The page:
Dori looked up from the notebook. "You're ignoring a beautiful woman and staying up when you should be in bed. Two beautiful women." The second beautiful woman was Angel, who was asleep in the guest room.
Beck waved this away. "There must be a way of telling if we've recorded someone's personality right. There must be! That's what scares me. I love the way the mapping of the donor's mind to the android's nervous system works. It's self-testing. You know if it went okay and you got everything right. But if we get a blurry recording, how do we know?"
Dori said, "If it's bad enough to affect the senses or motor function…"
"Yeah, yeah, the mapping process will find it. But the thinking part of the brain's the hard part, not the mechanical stuff."
"Jason, you can't find it by fretting about it. You're too tired to read Father's notes, let alone analyze them. Come to bed."
"I wish your father would show up. Everyone's memories are coming back so fast, this time. He'll hit the ground running. I wonder when he'll make an appearance?"
"People with long associations with Megadeuses come back. That's all we know. He might not arrive for fifty years."
"I need him now!"
"So do we," said Dori. "Dorothy still blames herself for his death."
This last comment finally got Beck's full attention. He sagged a little. "Honey, you know it wasn't her fault."
"If she'd just stood quietly, like she was supposed to, he'd have been unharmed."
"It was heroic, that's what it was," said Beck. "She overcame her conditioning. It was magnificent. How was she to know it would make her slow as molasses? If she'd had her full speed, she would have plucked the gun out of that idiot goon's hand before he know what was happening." Beck sighed and ran a hand over his face. "Why are we talking about this? We've been over it before. God, I'm tired."
"Jason, you're as bad as I've ever seen you. Let's try the sleeping pills again."
"I hate 'em. They give me nightmares," said Beck absently. His mind was still on that terrible evening when one of his henchmen had shot Timothy Wayneright. Beck had smiled at the time, pretending to be proud of himself. He'd been such a jerk. And how much had he really changed?
"Half a dose, this time," said Dori. "I'll stay with you every minute, and I'll read to you until you fall asleep. We've tried everything else. You're no use to anybody like this."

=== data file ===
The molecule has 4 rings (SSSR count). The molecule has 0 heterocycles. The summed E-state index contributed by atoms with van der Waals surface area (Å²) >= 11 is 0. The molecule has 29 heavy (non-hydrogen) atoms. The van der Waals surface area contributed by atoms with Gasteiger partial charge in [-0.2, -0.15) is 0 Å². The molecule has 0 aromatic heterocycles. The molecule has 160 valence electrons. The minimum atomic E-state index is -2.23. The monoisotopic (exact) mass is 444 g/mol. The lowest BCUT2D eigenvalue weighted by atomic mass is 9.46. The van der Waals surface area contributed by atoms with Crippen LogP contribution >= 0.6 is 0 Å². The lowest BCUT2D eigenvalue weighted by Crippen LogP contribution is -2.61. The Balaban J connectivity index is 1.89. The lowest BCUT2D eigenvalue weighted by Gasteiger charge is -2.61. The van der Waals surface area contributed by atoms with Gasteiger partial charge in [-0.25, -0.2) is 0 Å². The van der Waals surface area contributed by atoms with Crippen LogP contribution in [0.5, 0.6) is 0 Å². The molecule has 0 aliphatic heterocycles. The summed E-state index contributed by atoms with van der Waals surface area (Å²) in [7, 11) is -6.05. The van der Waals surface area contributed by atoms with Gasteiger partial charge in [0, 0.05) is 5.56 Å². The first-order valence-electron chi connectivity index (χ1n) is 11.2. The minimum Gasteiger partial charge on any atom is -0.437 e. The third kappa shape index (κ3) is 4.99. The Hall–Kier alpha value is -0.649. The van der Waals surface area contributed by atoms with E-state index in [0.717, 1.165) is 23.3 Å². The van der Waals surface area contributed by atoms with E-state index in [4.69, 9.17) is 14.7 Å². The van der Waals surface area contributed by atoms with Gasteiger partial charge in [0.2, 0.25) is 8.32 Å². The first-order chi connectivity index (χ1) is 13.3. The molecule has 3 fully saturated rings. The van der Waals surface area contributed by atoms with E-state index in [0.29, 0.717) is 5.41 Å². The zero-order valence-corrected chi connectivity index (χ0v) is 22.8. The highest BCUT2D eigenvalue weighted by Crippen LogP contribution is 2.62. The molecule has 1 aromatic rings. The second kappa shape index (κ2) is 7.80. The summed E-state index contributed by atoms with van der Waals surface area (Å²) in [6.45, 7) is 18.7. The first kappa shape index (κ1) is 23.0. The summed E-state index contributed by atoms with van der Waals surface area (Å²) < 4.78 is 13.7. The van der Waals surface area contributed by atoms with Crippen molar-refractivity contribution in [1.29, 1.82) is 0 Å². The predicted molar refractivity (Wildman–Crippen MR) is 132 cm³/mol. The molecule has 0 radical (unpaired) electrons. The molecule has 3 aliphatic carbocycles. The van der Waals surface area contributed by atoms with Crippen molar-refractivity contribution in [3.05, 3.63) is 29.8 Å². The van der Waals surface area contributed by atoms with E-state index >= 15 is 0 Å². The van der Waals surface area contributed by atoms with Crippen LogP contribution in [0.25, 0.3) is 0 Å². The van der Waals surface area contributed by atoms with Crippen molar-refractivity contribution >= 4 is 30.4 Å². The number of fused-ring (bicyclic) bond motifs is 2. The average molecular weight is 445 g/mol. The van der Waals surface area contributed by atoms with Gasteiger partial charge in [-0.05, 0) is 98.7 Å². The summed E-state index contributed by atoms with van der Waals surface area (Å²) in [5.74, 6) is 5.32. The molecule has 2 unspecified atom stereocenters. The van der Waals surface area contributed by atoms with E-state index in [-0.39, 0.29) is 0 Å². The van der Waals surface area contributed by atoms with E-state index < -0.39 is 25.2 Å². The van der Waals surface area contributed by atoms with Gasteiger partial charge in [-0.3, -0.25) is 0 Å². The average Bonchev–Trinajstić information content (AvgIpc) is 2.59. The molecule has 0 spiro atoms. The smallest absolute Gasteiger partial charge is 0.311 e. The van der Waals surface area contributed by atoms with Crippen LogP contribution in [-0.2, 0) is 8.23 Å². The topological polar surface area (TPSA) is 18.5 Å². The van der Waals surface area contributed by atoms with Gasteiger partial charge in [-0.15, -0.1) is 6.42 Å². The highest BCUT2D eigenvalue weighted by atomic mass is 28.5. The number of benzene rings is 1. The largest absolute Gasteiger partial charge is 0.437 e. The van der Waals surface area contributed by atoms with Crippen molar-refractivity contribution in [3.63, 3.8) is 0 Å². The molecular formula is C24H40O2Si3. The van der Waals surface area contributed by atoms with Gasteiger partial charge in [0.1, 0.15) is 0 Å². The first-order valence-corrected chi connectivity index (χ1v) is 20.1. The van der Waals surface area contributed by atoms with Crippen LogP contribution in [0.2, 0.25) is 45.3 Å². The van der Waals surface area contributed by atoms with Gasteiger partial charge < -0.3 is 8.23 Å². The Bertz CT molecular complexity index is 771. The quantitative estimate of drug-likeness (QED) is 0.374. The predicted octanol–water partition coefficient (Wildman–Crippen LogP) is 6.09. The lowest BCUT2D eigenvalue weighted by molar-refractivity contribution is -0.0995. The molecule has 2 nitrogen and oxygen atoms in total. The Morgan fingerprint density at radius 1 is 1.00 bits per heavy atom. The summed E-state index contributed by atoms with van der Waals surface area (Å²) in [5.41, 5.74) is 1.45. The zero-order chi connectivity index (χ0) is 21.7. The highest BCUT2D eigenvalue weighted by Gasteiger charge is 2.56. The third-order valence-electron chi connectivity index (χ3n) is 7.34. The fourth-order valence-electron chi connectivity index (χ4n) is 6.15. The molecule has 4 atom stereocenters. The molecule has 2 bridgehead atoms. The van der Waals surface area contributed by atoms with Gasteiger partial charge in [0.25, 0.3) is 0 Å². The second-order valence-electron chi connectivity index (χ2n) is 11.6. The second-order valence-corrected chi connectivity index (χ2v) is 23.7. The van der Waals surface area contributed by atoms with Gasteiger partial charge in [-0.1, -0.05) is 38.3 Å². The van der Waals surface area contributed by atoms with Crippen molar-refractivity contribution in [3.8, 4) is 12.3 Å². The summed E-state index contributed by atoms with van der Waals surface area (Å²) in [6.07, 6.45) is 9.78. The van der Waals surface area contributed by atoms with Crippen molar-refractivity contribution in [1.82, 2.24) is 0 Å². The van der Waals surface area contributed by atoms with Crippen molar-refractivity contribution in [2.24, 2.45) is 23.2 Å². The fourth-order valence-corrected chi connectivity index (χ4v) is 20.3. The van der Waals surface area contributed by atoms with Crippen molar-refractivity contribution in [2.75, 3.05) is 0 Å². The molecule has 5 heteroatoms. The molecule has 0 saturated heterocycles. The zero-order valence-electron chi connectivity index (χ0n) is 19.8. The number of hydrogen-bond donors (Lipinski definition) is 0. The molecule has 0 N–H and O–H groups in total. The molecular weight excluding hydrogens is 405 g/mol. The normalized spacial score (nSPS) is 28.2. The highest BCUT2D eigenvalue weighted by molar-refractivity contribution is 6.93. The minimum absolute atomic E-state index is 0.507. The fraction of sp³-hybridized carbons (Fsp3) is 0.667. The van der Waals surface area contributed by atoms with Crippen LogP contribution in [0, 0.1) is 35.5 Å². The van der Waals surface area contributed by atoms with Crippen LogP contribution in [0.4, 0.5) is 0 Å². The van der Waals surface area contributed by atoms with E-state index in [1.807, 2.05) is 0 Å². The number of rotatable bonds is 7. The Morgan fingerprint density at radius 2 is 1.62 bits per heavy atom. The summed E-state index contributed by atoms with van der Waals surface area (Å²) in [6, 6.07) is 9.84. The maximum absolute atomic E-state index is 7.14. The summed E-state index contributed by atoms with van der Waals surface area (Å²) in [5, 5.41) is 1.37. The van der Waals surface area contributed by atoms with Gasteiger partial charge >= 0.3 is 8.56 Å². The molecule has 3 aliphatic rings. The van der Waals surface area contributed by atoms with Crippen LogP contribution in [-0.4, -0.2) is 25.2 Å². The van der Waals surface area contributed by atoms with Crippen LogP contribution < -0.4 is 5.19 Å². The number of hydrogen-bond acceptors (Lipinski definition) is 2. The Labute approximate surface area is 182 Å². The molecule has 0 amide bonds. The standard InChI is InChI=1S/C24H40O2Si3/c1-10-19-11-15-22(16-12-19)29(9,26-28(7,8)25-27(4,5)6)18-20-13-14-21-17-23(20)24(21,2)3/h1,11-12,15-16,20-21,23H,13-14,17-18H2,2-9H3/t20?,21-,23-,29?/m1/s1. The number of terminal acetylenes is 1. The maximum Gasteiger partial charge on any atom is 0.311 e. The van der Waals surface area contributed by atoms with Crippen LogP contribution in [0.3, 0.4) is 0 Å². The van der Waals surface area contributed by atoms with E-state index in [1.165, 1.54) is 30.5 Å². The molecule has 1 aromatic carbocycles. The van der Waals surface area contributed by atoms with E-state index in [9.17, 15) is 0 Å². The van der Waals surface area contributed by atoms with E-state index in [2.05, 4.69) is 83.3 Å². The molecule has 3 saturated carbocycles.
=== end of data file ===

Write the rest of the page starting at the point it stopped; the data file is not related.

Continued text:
"I shouldn't have let him have any ammo. I didn't want him to shoot anybody."
"Jason!" said Dori sharply.
Beck jumped. "What?"
"I don't like this part. When you're really exhausted, all your ghosts come back to haunt you, and then you sob until you fall asleep."
Beck hung his head.
"And I hate it when you talk to them," continued Dori.
"Dori, why do you put up with me?"
"Don't give me that."
"You sound just like Angel when you scold me," he said.
"I learned it from her," Dori admitted. "The classic Wayneright style is too harsh for everyday use."
"Oh, all right!" said Beck irritably. "Give me the damned pills."
* * *
Leviathan 14 moved slowly through the night. There was a certain part of the Wasteland where he expected to meet his Dominus. His android had told him. This was odd, because his android was just a decoy; a dummy that put out the right radio signals. But she had been quite definite, and he had nothing better to do.
The rendezvous time had not been fixed. He would go there now and wait. He concentrated on doing no damage and not being spotted.
He had moved out of communication with his friends in Paradigm, but they would understand, he was sure.
He worried that he was being conned, but he felt his need for a Dominus too desperately to do anything but press on.
* * *
Beck looked around and swore. "Damn it! Not me, too!" He was under the brilliant blue sky of Aylesbury Dome. Ahead of him was Gordon Rosewater's house. Gordon was sitting in his rocking chair on the porch. Beck was wearing one of his yellow suits.
Beck stomped up to the porch. Ignoring Gordon, he opened the screen door and went inside. The house was not, as he had half-expected, a false-front stage set, but seemed perfectly ordinary. He pulled a book off the shelf and read a few paragraphs from one of the middle pages. He pinched himself, too. It hurt.
Annoyed at this, he walked into the kitchen and took out a bottle of beer out of the refrigerator and then looked around in the cabinets for a mug. Finding one, he opened the bottle and poured. It tasted real, too.
"Damn it to hell!" This wasn't like an ordinary dream. He walked back onto the porch. Gordon was watching him. Gordon's face was calm, but Beck knew he was amused.
"Okay, spill it, grandpa," said Beck. "Say your piece. I need my beauty sleep."
Gordon spoke. "I'm waiting for your young lady."
As if on cue, Beck heard Dori behind him. "I'm here, Jason."
"Dori! Are you dreaming this, too?"
"I'm wide awake, sitting by your bed," said Dori. "This is your dream, not mine." She took his hand. She was wearing her usual jeans, blouse, and sneakers - not the pajamas and robe she had been wearing.
"Damned sleeping pills," muttered Beck. "I knew something ugly would happen."
Dori ignored this and spoke to Gordon. "Hello, Mr. Rosewater. I'm Dori Wayneright."
Gordon smiled. "It's a pleasure, young lady."
"Where are we?"
"Why, on my farm, of course."
Beck said, "This house burned down a year ago. You haven't been seen in almost as long."
"This is my new farm. It's more convenient. Please, have some lemonade." There were two glasses on the table beside him.